I was gutted I missed out on seeing Tooting Arts Club’s Sweeney Todd at Harrington’s Pie and Mash Shop last year. Sweeney Todd is one of my favourite Sondheim shows and the idea of seeing it in an actual pie shop sounded simply fantastic.
So once a transfer to the West End was announced I just had to book tickets despite a rather steep rise in ticket prices. Harrington’s has now found a temporary home on Shaftesbury Avenue, right next to the Queen’s Theatre. You enter through an unimposing door and quickly find yourself in the theatre bar. This is where the magic starts. The whole room has been decorated with old photos and drawings of barber shops and the like. One frame shows the letter Sweeney Todd sends to Judge Turpin, a prop from the original production which has even been signed by Stephen Sondheim himself.
The auditorium is a replica of Harrington’s Pie and Mash Shop. The audience sits on benches which are fitting for the location but are not going to win a comfort award. The biggest issue with this kind of seating is the view though. Even those seats that are not classed as restricted view will require some turning around and leaning in order to catch all of the action.
However, what the show lacks in comfort it makes up in atmosphere. Watching the story unfold around you really is a unique experience. You might find yourself up close with Sweeney Todd or Mrs. Lovett. Or maybe Tobias will use your head to advertise Pirelli’s miracle elixir.
Jeremy Secomb leads the cast as Demon Barber of Fleet Street. His Sweeney Todd is dangerous and full of hate. He sees nothing but his need for revenge. Jeremy Secomb sings the challenging score with ease and is by far the most raging Sweeney I have seen so far. That combined with the small space the show is performed in makes his portrayal intense and gripping. Siobhan McCarthy’s Mrs. Lovett is loud, forceful and at times almost cheerful. She is the perfect counterpart for Jeremy Secomb’s angry Sweeney.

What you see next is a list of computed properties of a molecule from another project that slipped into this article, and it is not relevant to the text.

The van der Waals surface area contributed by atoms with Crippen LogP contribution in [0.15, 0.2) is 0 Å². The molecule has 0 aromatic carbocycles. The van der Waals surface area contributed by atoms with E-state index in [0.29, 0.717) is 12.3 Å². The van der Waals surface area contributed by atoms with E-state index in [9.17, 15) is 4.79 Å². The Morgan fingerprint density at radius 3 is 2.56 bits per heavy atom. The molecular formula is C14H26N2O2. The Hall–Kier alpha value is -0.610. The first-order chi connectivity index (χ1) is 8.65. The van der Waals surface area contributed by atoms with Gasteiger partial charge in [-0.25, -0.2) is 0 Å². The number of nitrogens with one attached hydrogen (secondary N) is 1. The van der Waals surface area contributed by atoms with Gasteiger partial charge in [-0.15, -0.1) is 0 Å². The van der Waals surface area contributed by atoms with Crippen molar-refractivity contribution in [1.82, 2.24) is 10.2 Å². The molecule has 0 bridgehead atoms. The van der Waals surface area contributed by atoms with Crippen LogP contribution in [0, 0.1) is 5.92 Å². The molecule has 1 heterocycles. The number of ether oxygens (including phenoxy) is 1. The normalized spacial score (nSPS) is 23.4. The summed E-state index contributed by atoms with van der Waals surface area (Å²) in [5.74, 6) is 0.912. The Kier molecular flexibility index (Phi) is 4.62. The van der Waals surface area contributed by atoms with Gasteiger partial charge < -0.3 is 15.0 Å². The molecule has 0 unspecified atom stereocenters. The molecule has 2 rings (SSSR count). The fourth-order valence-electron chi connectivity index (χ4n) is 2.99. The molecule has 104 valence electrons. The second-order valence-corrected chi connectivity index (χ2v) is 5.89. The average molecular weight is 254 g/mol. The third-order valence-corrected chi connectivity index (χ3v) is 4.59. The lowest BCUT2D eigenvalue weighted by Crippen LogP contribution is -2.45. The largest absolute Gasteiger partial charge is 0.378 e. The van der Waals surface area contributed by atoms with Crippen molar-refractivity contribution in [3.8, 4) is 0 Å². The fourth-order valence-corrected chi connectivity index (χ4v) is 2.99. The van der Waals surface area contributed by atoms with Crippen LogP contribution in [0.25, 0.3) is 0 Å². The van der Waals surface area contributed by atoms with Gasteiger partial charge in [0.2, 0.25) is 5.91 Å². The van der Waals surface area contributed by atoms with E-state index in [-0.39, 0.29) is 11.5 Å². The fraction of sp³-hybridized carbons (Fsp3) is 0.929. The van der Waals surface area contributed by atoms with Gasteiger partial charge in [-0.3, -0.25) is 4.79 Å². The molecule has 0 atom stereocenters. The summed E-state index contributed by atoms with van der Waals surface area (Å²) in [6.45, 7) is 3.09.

The rest of the cast is strong and works well in this site specific production. Especially Nadim Naaman’s Anthony and Zoe Doano’s Johanna are amongst the best portrayals I have seen of both parts.
One of the things that surprised me the most was the sound. What musical director Benjamin Cox has achieved with just piano, violin and flute is impressive. Those three instruments in combination with eight strong voices definitely do the score justice.
Most murders are pulled off with a sudden burst of red light while Pirelli is strangled in the middle of the audience (literally). The use of red light instead of blood does not make the actions seem less gruesome and brutal and when Sweeney Todd reappears after a murder with blood on his face you can’t help but shiver.
The intimate nature of the performance make key aspects of the story feel even more intense. When Anthony sits next to you yearning for Johanna or Tobias stares straight into your eyes while singing about murder you do experience a deep connection to the characters.
If I could change one thing in this production I would have the performers stay in character when they mingle with the audience before the start of the show and at the end of the interval. Personally I think that would make the whole experience even more gripping and would give the audience a chance to be a part of the world of Sweeney Todd.
But this is no criticism of the show as it stands and I highly recommend you go and check this production out. If you enjoy Sondheim and want to see one of his most famous shows like you’ve never seen it before you have to visit Harrington’s Pie and Mash Shop at its temporary home on Shaftesbury Avenue. And yes, you can get pie and mash there before the start of the show but it needs to be pre-booked so make sure to take that into consideration.